From the consumer's point of view this is a definite change. The era in which credit card deals were abundant and easily available looks to be coming to an end. It will be even more vital to compare credit cards, the benefits that they offer and the rates they charge before switching or even thinking of applying for a new card. Anyone thinking of applying for a new card that has a less than perfect credit record should think carefully, because if they are turned down for any new credit cards that application will leave an imprint on their credit record making it even more difficult for them to get credit in the future.

A Key to Great Investing: Understanding Risk

Maybe it's the way we're wired, but most people are terrible at assessing risk. We put our money in "safe" investments and get clobbered and avoid "risky" investments that double and triple. Here are a few ways improving risk can hurt:

1) Avoiding the stock market altogether.

Conventional wisdom says the stock market is a dangerous place where you're sure to lose a fortune or a casino where you have no control over results. Conventional wisdom could not be more wrong. Look at the history of the market since its inception, and you'll see some wild rides. What you'll also see are long-term results that beat almost anything else you can find. Good luck trying to make some people believe this, though. They know what they know; do not confuse them with the facts.

While the gyrations of the stock market make its short-term risks easy to see, the risks of bank accounts and bonds are hidden. Every month, you see some interest on your bank balance-though small – and the principal is always there. What you do not see is a greedy monster called inflation, typically gobbling up the purchasing power of your funds. If you hold bonds to maturity, the same thing often happens. Get your principal and interest back, but lose to inflation. And if you do not hold to maturity, your "safe" bond investment may be anything but. Who wants to buy your bond yielding 1% if interest rates jump to 4%?

2) Investing only in large cap stocks.

Giant companies have a place in every portfolio. They throw off wonderful dividends that keep money coming in even when the market is tanking. Their strength helps you sleep at night. But buy them when they're overpriced, and you'll have to collect a lot of dividends to get your money back. Moreover, they'll fail to return as much as the average small or midcap portfolio.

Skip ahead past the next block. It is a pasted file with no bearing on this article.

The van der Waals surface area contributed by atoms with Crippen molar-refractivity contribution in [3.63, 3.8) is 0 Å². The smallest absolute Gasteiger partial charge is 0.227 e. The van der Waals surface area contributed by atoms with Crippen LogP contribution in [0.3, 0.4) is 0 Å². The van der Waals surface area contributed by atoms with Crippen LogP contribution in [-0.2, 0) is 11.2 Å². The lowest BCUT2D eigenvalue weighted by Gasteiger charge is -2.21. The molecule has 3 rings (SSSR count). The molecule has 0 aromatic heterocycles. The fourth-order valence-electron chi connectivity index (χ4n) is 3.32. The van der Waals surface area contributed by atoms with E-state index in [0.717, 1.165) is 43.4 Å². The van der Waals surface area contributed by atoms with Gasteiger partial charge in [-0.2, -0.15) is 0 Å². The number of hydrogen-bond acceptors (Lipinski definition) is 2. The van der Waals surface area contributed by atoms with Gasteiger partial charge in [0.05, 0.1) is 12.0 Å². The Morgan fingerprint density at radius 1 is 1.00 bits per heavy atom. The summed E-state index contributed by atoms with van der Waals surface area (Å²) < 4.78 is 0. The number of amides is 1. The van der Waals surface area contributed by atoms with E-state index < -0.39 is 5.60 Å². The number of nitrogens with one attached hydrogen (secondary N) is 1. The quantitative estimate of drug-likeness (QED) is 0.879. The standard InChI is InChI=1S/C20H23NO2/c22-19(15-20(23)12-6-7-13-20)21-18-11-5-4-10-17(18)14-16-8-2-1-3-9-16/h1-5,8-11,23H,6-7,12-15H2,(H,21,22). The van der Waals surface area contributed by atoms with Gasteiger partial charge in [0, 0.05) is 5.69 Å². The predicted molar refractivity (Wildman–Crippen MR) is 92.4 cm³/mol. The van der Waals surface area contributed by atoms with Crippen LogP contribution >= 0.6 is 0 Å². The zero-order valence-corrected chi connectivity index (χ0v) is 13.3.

Risk assessment is a tricky thing with smaller cap stocks. Look at one microcap stock, and the risk is awful. Look at a diversified bunch, and the risk shrinks dramatically. Some of your microcaps might go bankrupt (although you can minimize that risk by taking a good look at debt, cash flow, and earnings), but the ones that do well will often go through the roof and leave your overall performance looking quite impressive.

3) Thinking stocks are more dangerous when they're actually safer.

Most people assume they should stay away when the market drops 20%. After all, it might drop a lot more. By focusing on potential short-term pain, they ignore the fact that a good company's stock at 20% off is usually safer than one at full price-especially if it's the stock of an all-weather company that will sail through the next recession.

If you think you're immune from this, ask yourself how you feel about buying a house. Chances are you're a lot more nervous than you were a few years ago, even though there's only a small chance that houses will perform as terribly in the coming years as they have for the last few.

4) Thinking stocks are a great buy when they're actually a huge rip-off.

Remember those people who thought the stock market was a big casino or a sure way to lose money? Wait till the next market boom. Suddenly, they'll think the market is a great place to invest. They'll fill your ear full of stock tips-most of them bad. Avoid this by looking at numbers instead of listening to cheerleaders. As the average P / E ratio of the stock market climbs higher, stocks become more dangerous in spite of claims that it's different this time. That does not mean there are not any bargains, but you will not find them by listening to hot tips.

5) Thinking anything is a sure thing.

Every aspect of investing is fraud with risk. Hurricanes, earthquakes, terrorist attacks, and accounting shenanigans can torpedo a stock in spite of your best efforts. That's why every portfolio needs more than one stock, and every portfolio need to be invested in more than one sector. Be wary of throwing money at everything in equal amounts, though. This is a guarantee of mediocre results. Instead, calculate the size of each investment based on your estimate of potential returns, but with a healthy respect for the threat of the unexpected.